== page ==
Archive for August, 2007


I say we have a bitter heritage, but that is not to run it down. Tourmaline is the estate, and if I call it heritage I do not mean that we are free in it. More truly we are tenants; tenants of shanties rented from the wind, tenants of the sunstruck miles. Nevertheless I do not scorn Tourmaline. Even here there is something to be learned; even groping through the red wind, after the blinds of dust have clattered down, we discover the taste of perfunctory acts of brotherhood: warm, acidic, undemanding, fitting a derelict independence. Furthermore, I am not young.
There is no stretch of land more ancient than this. And so it is blunt and red and barren, littered with the fragments of broken mountains, flat, waterless. Spinifex grows here, but sere and yellow, and trees are rare, hardly to be called trees, some kind of myall with leaves starved to needles that fans out from the root and gives no shade.
At times, in the early morning, you would call this a gentle country. The new light softens it, tones flow a little, away from the stark forms. It is at dawn that the sons of Tourmaline feel for their hertage. Grey of dead wood, grey-green of leaves, set off a soil bright and tender, the tint of blood in water. Those are the colours of Tourmaline. There is a fourth, to the far west, the deep blue of hills barely climbing the horizon. But that is the colour of distance, and no part of Tourmaline, belonging more to the sky.
It is not the same country at five in the afternoon. That is the hardest time, when all the heat of the day rises, and every pebble glares, wounding the eyes, shortening the breath; the time when the practice of living is hardest to defend, and nothing seems easier than to cease, to become a stone, hot and still. At five in the afternoon there is one colour only, and that is brick-red, burning. After sunset, the blue dusk, and later the stars. The sky is the garden of Tourmaline.

More Stow. And, in my opinion, one of the most beautiful openings to any novel ever written.


August 16, 2007 at 9:04 am Leave a comment

The Suburbs of Hell

This poor little blog has been neglected due to holidays and sickness and frantic catching-up on work, but as this novel is work, I thought I could justify five minutes of general musings. Another Randolph Stow, published in the early 80’s. It’s the last novel he published, in fact. Though I’m sure I’m not the only one hoping he has another one tucked away in his mind, just waiting for an excuse to be written. That’s the way he does things. A bit like Mozart, he has the whole thing in his head before he starts. And then he just writes it out in four weeks flat. Pretty impressive if you ask me.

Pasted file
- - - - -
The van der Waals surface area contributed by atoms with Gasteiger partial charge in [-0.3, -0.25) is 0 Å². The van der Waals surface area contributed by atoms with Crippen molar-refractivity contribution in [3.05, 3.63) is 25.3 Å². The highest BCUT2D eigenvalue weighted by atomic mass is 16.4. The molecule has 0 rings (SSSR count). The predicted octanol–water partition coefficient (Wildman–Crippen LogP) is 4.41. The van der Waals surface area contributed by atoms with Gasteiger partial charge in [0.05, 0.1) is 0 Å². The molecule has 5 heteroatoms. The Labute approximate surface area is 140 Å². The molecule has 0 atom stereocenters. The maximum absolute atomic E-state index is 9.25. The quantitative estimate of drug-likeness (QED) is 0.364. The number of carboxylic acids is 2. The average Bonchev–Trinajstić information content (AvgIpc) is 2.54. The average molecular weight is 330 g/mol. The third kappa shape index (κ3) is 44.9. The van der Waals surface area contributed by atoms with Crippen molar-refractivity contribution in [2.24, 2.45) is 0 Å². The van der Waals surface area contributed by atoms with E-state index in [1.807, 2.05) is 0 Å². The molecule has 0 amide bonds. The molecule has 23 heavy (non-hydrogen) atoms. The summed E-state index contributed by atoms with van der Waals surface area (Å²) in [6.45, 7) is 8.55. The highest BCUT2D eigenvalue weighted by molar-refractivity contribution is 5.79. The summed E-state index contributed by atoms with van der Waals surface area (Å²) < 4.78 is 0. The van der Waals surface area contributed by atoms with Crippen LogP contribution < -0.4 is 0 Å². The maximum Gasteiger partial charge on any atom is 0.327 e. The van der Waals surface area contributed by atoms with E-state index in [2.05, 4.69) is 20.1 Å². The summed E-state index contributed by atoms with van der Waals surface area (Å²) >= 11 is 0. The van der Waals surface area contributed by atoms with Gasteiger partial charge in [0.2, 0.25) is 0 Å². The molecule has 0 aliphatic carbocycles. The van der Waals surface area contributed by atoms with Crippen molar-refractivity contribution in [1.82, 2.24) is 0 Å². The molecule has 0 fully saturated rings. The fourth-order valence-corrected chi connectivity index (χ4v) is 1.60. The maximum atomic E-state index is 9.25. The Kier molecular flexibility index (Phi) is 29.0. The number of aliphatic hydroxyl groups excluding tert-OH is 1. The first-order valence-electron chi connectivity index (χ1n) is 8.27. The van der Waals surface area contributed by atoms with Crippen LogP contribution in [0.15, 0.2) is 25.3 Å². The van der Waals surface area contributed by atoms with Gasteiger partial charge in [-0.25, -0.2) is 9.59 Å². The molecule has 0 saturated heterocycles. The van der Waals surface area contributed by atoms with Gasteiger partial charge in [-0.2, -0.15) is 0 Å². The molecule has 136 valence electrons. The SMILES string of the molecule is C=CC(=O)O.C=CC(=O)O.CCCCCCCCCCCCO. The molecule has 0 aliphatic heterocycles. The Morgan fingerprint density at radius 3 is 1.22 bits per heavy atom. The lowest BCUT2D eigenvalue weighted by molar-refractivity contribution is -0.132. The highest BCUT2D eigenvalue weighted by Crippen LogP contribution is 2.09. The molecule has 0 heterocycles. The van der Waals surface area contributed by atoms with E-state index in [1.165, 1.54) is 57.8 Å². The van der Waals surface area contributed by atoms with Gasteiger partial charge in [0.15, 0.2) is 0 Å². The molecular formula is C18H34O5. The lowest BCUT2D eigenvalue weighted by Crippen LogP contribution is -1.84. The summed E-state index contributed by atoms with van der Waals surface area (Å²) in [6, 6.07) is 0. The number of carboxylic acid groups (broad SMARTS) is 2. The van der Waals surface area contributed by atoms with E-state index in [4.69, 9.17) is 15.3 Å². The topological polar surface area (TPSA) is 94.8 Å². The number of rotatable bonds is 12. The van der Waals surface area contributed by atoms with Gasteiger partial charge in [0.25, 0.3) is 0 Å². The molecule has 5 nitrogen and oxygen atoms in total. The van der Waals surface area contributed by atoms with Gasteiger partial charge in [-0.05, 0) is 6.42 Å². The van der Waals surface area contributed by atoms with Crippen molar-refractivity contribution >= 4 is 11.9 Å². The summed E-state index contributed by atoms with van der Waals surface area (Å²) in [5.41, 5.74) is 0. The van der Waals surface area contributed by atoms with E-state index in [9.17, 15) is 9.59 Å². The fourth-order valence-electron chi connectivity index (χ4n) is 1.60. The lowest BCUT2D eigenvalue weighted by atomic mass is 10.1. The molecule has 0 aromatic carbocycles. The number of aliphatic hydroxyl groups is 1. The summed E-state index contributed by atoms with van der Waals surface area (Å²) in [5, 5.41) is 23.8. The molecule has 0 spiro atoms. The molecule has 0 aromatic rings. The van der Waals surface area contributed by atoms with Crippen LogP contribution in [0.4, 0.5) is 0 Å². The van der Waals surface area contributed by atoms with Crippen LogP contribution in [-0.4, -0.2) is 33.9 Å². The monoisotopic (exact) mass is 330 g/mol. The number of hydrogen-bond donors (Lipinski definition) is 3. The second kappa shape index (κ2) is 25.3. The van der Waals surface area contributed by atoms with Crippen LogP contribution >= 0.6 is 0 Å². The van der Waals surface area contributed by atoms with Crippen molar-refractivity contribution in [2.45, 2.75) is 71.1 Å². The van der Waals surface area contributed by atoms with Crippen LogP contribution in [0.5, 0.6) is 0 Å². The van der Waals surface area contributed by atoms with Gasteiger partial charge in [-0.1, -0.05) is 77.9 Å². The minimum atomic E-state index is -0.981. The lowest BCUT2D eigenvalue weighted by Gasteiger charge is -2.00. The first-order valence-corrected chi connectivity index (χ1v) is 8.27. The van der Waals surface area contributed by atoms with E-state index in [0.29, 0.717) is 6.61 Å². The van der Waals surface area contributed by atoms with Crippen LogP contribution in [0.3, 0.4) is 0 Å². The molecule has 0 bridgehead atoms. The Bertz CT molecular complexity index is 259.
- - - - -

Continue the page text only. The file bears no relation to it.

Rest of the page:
The Suburbs of Hell is a murder mystery set in a coastal town in East Anglia. I read it several years ago and remembered it very fondly, particularly the dialogue and the incredible way he catches accents and turns of phrase. Stow really listens to the way people talk, and he is a master craftsman. But I’ll have to say, that although the novel is very impressive, I was a bit disappointed on a second reading. It is more like a short story than a novel, and you have to read it slowly. It is scary, and the characters he creates are wonderfully tangible, but you never discover a motive for the killings. I think I just don’t quite get it. Maybe when I’ve written about it some more I’ll change my mind about it. Stow says he intended it as a modern ‘Pardoner’s Tale’, so maybe if I reread Chaucer’s story it will give me some clues (it’s a very hazy memory at the moment). It’s also peppered with quotes from Beowulf about ominous monsters and imminent death. A very strange book. I’m just not quite sure what to make of it.

August 16, 2007 at 8:21 am 2 comments

Blog Stats

  • 4,803 hits